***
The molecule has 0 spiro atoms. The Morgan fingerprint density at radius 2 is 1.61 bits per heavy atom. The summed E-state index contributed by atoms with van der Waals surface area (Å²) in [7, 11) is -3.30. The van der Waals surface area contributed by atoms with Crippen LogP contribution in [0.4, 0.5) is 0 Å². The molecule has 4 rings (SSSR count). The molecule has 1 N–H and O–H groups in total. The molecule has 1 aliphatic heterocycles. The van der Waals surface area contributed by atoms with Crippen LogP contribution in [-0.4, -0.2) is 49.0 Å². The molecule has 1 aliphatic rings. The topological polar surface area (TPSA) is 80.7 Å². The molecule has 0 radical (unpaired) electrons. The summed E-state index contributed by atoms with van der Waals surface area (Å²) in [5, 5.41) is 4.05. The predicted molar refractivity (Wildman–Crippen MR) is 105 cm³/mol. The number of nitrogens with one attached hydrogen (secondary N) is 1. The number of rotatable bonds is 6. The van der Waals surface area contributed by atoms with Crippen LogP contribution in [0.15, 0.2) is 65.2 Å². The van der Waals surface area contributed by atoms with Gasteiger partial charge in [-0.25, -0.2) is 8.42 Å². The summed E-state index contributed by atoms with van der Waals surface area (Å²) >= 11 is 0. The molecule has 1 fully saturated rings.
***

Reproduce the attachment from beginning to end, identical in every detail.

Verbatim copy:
The molecule has 0 spiro atoms. The Morgan fingerprint density at radius 2 is 1.61 bits per heavy atom. The summed E-state index contributed by atoms with van der Waals surface area (Å²) in [7, 11) is -3.30. The van der Waals surface area contributed by atoms with Crippen LogP contribution in [0.4, 0.5) is 0 Å². The molecule has 4 rings (SSSR count). The molecule has 1 N–H and O–H groups in total. The molecule has 1 aliphatic heterocycles. The van der Waals surface area contributed by atoms with Crippen LogP contribution in [-0.4, -0.2) is 49.0 Å². The molecule has 1 aliphatic rings. The topological polar surface area (TPSA) is 80.7 Å². The molecule has 0 radical (unpaired) electrons. The summed E-state index contributed by atoms with van der Waals surface area (Å²) in [5, 5.41) is 4.05. The predicted molar refractivity (Wildman–Crippen MR) is 105 cm³/mol. The number of nitrogens with one attached hydrogen (secondary N) is 1. The number of rotatable bonds is 6. The van der Waals surface area contributed by atoms with Crippen LogP contribution in [0.15, 0.2) is 65.2 Å². The van der Waals surface area contributed by atoms with Gasteiger partial charge in [-0.25, -0.2) is 8.42 Å². The summed E-state index contributed by atoms with van der Waals surface area (Å²) >= 11 is 0. The molecule has 1 fully saturated rings.